Free Statins With Fast Food Could
Neutralize Heart Risk
Research Media Officer (Medicine)
Imperial College London
August 12, 2010
Imperial researchers suggest that cholesterol-lowering drugs
could be provided alongside ketchup and salt.
Fast food outlets could provide
statin drugs free of charge so
that customers can neutralize the heart disease dangers of fatty
food, researchers at Imperial College London suggest in a new
study published this week.
Statins reduce the amount of unhealthy "LDL" cholesterol in the
blood. A wealth of trial data has proven them to be highly
effective at lowering a person's heart attack risk.
In a paper published in the Sunday 15 August issue of the
American Journal of Cardiology, Dr Darrel Francis and colleagues
calculate that the reduction in cardiovascular risk offered by a statin is enough to offset the increase in heart attack risk
from eating a cheeseburger and a milkshake.
Dr Francis, from the National Heart and Lung Institute at
Imperial College London, who is the senior author of the study,
"Statins don't cut out all of the unhealthy effects of
burgers and fries. It's better to avoid fatty food altogether.
But we've worked out that in terms of your likelihood of having
a heart attack, taking a statin can reduce your risk to more or
less the same degree as a fast food meal increases it."
One statin, simvastatin, is already available in low doses
(10mg) over the counter at pharmacies without a prescription.
Other statins are so far only prescribed by doctors, and limited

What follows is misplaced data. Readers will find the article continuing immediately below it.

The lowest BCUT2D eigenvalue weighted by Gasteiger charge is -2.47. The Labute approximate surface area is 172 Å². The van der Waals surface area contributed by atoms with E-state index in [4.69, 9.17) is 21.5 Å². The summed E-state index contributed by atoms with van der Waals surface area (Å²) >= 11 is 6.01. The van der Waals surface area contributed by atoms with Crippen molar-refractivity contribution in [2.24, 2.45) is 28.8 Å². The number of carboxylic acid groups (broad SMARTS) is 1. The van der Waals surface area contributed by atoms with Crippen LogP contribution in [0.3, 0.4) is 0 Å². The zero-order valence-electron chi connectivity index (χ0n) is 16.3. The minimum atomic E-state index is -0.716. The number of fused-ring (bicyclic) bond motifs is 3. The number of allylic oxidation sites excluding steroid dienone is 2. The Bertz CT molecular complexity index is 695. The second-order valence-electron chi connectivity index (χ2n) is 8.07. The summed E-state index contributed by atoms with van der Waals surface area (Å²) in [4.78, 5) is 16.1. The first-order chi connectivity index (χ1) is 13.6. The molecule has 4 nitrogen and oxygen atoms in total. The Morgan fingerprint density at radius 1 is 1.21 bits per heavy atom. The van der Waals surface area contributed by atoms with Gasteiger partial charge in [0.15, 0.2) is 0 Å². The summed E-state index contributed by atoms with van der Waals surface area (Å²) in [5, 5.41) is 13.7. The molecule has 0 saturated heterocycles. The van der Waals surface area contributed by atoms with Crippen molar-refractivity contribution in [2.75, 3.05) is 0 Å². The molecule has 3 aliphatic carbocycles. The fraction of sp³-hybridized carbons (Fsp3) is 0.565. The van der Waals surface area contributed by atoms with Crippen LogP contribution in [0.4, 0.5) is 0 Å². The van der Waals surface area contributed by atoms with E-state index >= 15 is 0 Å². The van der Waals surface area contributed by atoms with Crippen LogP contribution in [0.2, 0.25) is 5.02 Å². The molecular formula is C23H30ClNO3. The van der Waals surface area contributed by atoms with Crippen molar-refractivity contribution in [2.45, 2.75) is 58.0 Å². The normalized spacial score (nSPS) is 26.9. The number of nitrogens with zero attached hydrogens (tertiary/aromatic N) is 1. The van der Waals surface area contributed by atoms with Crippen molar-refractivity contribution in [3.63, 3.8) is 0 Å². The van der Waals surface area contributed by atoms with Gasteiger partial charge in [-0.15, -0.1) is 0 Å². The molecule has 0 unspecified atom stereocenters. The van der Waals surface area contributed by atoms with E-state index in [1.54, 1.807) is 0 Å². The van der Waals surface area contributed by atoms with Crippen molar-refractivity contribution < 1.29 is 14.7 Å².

by cost to patients at particular risk of heart attack or
However, the cost of the tablets has fallen sharply in
recent years (from ~£40/month to ~£1.50/month), such that the
cost to the NHS of seeing a doctor is much greater than the cost
of the tablet.
"It's ironic that people are free to take as many unhealthy
condiments in fast food outlets as they like, but statins, which
are beneficial to heart health, have to be prescribed," Dr
Statins have among the best safety profiles of any medication.
very small proportion of regular statin users experience
significant side effects, with problems in the liver and kidneys
reported in between 1 in 1,000 and 1 in 10,000 people.
"Everybody knows that fast food is bad for you, but people
continue to eat it because it tastes good," Dr Francis added.
"We're genetically programmed to prefer high-calorie foods, and
sadly fast food chains will continue to sell unhealthy foods
because it earns them a living.
"It makes sense to make risk-reducing supplements available just
as easily as the unhealthy condiments that are provided free of
charge. It would cost less than 5p per customer - not much
different to a sachet of ketchup.
"When people engage in risky
behaviors like driving or smoking,
they're encouraged to take measures that minimize their risk,
like wearing a seatbelt or choosing cigarettes with filters.
Taking a statin is a rational way of lowering some of the risks
of eating a fatty meal."
Studies have shown a clear link between total fat intake and
blood cholesterol, which is strongly linked to heart disease.
Recent evidence suggests that trans fats, which are found in
high levels in fast food, are the component of the Western diet
that is most dangerous in terms of heart disease risk.
Dr Francis and his colleagues used data from a previous large
cohort study to quantify how a person's heart attack risk
increases with their daily intake of total fat and trans fat. He
compared this with the decrease in risk from various statins,
based on a meta-analysis of seven randomized controlled trials.
The results showed that most statin regimes are able to
compensate for the relative risk increase from eating a
cheeseburger and a small milkshake.
The researchers note that studies should be conducted to assess
the potential risks of allowing people to take statins freely,
without medical supervision.
They suggest that a warning on the
packet should emphasize that no tablet can substitute for a
healthy diet, and advise people to consult their doctor for more